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Wednesday, April 10, 1963

Number 693

1 9 6 4 - CR0 P


An announcement by Secretary of Agriculture Freeman on March 29 regarding
1964-crop wheat 1.

Set May 21 as the date for a referendum on the 1964 wheat program.


Established wheat support prices at $2 per bu. national average
for certificated wheat and $1.30 per bu. for noncertificated wheat
if the referendum carries.


Set the national marketing quota at 1,220 million bu. and the
national acreage allotment for 1964 at 49.5 million acres, which
is one-tenth below 1963 but the same as in 1962.


Determined a wheat marketing allocation for certificated wheat
of 975 million bu., or 80% of the national marketing quota.
Individual producers will receive marketing certificates for
80% of the normal production on their acreage allotments.


Announced state


based on the national allot-

6. Set diversion payment rates on wheat acreage put into conservation

Announced that there will be no noncommercial wheat-producing
states designated under the l§b°4 program.

The following are the 1964 wheat acreage allotments for the states of the
Eleventh Federal Reserve District (and 1963 allotments): Arizona, 37,089 acres
(38)190); Louisiana, 26,741 acres (24,760); New Mexico, 425,463 acres (469,200);
Oklahoma, 4,457,018 acres (4,921)799); and Texas, 3,637,181 acres (4,020,096).
0 F
A recent report by the Bureau of the Census and the Economic Research Service shows that an average of 14.3 million persons were living on farms in rural areas
of the United States in the 12-month period with April 1962 as the midpoint. Of the
total population (185.9 million), 7.7%, or 1 person in 13, was living on a farm. Consequently, the farm population was about 1.3 million smaller in 1962 than in 1960.
The report also shows that L~3% of all farm people in the United States
are under 20 years of age, in contrast"'to 39% of nonfarm people. However, the farm
populat ion-Zs ratheY-lOW-in its proportion of young adults and persons of early
middle age. Persons 20 to 44 years old account for only 25% of the farm total, compared with 31% of the nonfarm population. The small proportion of such persons reflects the high rates of out-migration that have persisted among young farm adults
during the past two decades.

L I VE S T 0 CK
The cattle run at Fort Worth during the week ended Thursday) April 4) was
an estimated 3)000) which is--c>ne-tiii"rd below a week ago--ana-one-fifth less-t°han a
year earlier) according to the Agricultural Marketing Service. Trading was moderately active on all slaughter classes. Slaughter steers sold at prices which were
mostly steady to 25¢ per cwt. higher than the previous week's close. Good 805- to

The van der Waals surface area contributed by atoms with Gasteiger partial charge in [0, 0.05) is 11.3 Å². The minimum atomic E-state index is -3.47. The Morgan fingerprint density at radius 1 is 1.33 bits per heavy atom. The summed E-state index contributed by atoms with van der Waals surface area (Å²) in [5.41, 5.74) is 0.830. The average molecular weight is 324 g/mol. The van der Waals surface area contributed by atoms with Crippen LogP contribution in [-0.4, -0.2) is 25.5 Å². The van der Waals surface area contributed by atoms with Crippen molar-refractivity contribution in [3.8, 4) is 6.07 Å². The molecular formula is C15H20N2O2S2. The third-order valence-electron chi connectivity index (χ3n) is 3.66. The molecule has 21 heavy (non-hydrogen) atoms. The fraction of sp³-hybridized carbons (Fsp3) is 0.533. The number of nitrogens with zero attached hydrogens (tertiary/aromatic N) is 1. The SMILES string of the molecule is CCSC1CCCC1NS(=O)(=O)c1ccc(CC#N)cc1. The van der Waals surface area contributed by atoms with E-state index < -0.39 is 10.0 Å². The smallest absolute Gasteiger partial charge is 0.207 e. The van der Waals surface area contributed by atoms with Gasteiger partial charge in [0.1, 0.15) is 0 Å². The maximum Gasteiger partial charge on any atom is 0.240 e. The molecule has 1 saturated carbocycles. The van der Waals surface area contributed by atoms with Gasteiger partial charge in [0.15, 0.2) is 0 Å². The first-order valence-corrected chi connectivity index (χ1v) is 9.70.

1,275-lb. slaughter steers brought $21.50 to $22.50 per cwt., and Utility and Commercial cows sold at $14.50 to $17. Good 500- to 700-lb. feeder steers cleared at
$21.50 to $25.50.
Calf offerings are placed at 700, or 18% below the preceding week but 27%
above a year-ago. Prices for slaughter calves held mainly steady. Good grades of
killing calves brought mostly $23 to $23.50 per cwt., and prices for feeder steer
calves weighing over 250 lbs. ranged from $23 to $28.
The hog supply of approximately 2,100 was 300 more than a week earlier
and 200 above the corresponding period in 1962. Thursday quotations for barrows
and gilts were mainly 25¢ per cwt. lower than the previous week's close. The major ity of the U. S. No. 1 through No. 3 Grades of 175- to 250-lb. butchers sold at $13
to $14 per cwt.
Sheep and lamb receipts totaled an estimated 18,500, canpared with 10, 600
in the preceding-week and 20,700 a year earlier. Monday was the official opening
of the spring lamb trade, and supplies were the largest of the current season. Trading was rather slow practically all week. Spring lambs were under price pressure
most of the trading period, and closing quotations were generally 50¢ to $1 per cwt.
lower than a week ago. The bulk of the Good and Choice 66- to 95-lb. slaughter
spring lambs cleared at $18.50 to $19.50 per cwt.
During the week ended Friday, April 5, the south Texas commercial broiler
market held steady, while the east Texas market experienced irregular trading, reports the State Department of Agricurt'Ure. The closing undertone was unsettled
in bot h areas, although there was some indication of improved price levels in upcoming trade. Closing prices per lb. in south Texas were 15.5¢ to 16 .5¢, mostly
15.5¢ to 15.7¢; and quotations in east Texas ranged from 15¢ to 16.8¢, mainly 16¢
to 16 .8¢. During the comparable period last year, the closing price in south Texa s
was 15-5¢, and quotes in east Texas ranged from 14.8¢ to 15¢.


Week ended
March 30, 1963


Percent change from
week, 1962

Texas ••••••






22 states .•

42,119 , 000